Self-esteem always improves when you share your reality with someone.
– Colleen DeRango
I’m eating frozen chicken, mashed potatoes, and corn from a gas station for dinner. The diner is closed and I’ve already exhausted The Dollar General’s grocery aisle.
We just got back from a two hour ride where Lance almost bucked me. I ran him up and down the wash getting him to break his quick canter habit. He spooked and jumped to his right without notice and everything got blurry and I leaned back and yelled “Woah!” and assumed I was going to be splattered into a tree. But I was able to pull myself off his right hip and get back centered on the saddle.
Earlier today I had two full-grown adults rocking me back and forth in their hands while I held a horse. As you can imagine, it was a unique situation. Colleen on my left telling me to let go of my thoughts and Buddy on the right not saying anything. Hard to get out of my head and not think about what all my friends from high school were doing at that exact moment. And what they would think if they happened to walk by.
I did not believe they were holding me right. I didn’t think Colleen was strong enough to hold me if I fell into her. Buddy’s hand was a little forward on my shoulder. Ultimately no trust that they were able to do the thing that they probably do every single week. They caught me though. Which showed me that knew what they were doing. It built some trust and allowed me to turn over control. I just swayed back and forth and tried to focus on a quiet line of stillness between my ears.
Buddy was not what I expected. He wasn’t warm. He was hardened and had the pursed lips and hollow cheeks of a former drug addict. He was quiet and always looking around taking stock of everything. But his cowboy hat was on fleek.
It was 95 degrees while we were working. We did a guided meditation – well first we ate our breakfast burritos together at the plastic round table under a tree – then we meditated. Cowboys are more practical even in their spirituality. You walk through enough shit (literally) every day and you stop worrying about perfecting and controlling every fine detail and just take care of the things that need taking care of. So it didn’t matter that we had a sausage and cheese burrito before doing deep healing work because we were hungry and hungry people eat.
After the visualization they made me ‘Walk the Line.’ Essentially, walk down the property until I made a connection with a horse.
I was thinking, WTF does that mean, make a connection? I mean, I already knew which horse I wanted because she was fucking gorgeous and looked like she had won awards for being such a perfectly sculpted beast. But I thought they were probably looking for something deeper than that. And then I thought maybe I’m not that deep.
I walked around a little more and stopped in front of a little tan horse that had a nice way about him. I decided he was my guy, Ranchero.
Buddy had me take him into the round pen and work some drills – walk, trot, canter in a circle. I failed miserably because I had no idea what the fuck I was supposed to be doing. And when two grown cowboy healers are staring at you from the periphery it makes you think that if you don’t do it right the first time then you’re not treatable.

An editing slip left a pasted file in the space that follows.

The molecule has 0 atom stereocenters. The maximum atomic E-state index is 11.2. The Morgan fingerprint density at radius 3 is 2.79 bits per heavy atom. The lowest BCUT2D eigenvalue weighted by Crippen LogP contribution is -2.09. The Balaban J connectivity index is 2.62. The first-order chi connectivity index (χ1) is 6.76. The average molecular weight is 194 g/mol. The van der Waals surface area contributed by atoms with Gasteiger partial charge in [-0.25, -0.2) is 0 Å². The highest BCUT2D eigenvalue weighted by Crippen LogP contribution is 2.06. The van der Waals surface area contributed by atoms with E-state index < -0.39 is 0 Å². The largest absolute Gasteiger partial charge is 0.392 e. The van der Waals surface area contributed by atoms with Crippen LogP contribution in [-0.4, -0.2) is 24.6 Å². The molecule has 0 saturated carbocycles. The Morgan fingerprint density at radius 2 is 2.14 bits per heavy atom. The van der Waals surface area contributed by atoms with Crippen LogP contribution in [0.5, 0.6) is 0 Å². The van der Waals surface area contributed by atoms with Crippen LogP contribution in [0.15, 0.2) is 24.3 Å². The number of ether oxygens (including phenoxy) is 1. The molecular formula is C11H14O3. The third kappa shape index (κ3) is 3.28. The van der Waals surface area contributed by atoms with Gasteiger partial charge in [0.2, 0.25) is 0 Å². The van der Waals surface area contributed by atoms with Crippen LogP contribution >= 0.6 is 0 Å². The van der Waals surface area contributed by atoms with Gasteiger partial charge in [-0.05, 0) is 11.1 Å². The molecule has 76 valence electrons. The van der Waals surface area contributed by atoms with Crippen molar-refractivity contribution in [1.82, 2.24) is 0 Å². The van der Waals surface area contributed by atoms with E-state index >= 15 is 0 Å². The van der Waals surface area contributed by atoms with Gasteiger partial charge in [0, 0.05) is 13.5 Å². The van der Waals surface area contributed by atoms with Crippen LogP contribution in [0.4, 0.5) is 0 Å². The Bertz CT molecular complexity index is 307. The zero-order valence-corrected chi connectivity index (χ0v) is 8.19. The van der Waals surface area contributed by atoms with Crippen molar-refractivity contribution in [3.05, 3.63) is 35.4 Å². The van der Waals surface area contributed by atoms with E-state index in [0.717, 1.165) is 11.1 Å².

Colleen kept asking me what I was feeling and where I was feeling it in my body – the somatic work. The mere asking of those questions was giving me tremendous anxiety but I tried my best. Eventually the tense ball in my chest started to dissipate and got replaced by a more fluid sensation down my neck.
After multiple failures Colleen could see frustration on my face.
“What are you feeling?”
“Like I don’t know what I’m going.”
“What would help with that?”
“If I could see an example of how it’s done.”
“Very good,” she said. Like Mr. Miyagi.
Buddy walked over on cue and showed me a few techniques that made perfect sense. I applied them and got results immediately.
“How does that feel?!” Colleen asked enthusiastically.
“I don’t know, good I guess,” with a little kid grin.
“Okay great. Now give the reigns to Buddy and walk away.”
As soon as I felt calm in my body she wanted me to leave the horse and stand by myself and let it spread through me. Eventually the tight ball of anxiety would come back and then I would re-approach the horse. The somatic work. We went back and forth like this for maybe twenty minutes until the anxiety would not come back even if I tried to summon the worst thoughts on Earth like dog hair on my black pants or not eating for over two hours.
I keep hoping for a big cry, a release. When they asked me to look into Ranchero’s eyes I came close. I started to well up for no reason. “Look at him and let him see you.” And I was searching for the reason when Colleen said to just let it happen. Tears started to roll down and the most beautiful sadness took over my entire body. This particular sadness is the most familiar feeling in my body.
“Get out of your head!” They kept yelling. Wouldn’t that be fucking nice.
I took Ranchero for a walk down this long path and at the end there was an opening and we stopped to look. Soon, three other horses and a funny looking mini horse came running over to say hello.
Then I took Buddy’s photo next to some giant rocks on his horse and he did not smile. I was lingering around waiting for him to tell me something nice but no.
The desert was green. The sky was pink. We heard the coyotes yelling in the distance. Hawks flying through the brush. So much space for things to take their time.
Tomorrow we are doing EMDR therapy in the morning. Hopefully it’s like the first time I did shrooms where the foundation of my perspective shifted forever.
Oh, did I mention that I bought a cowboy hat and plaid shirt and said, “Howdy,” to someone? Because I did.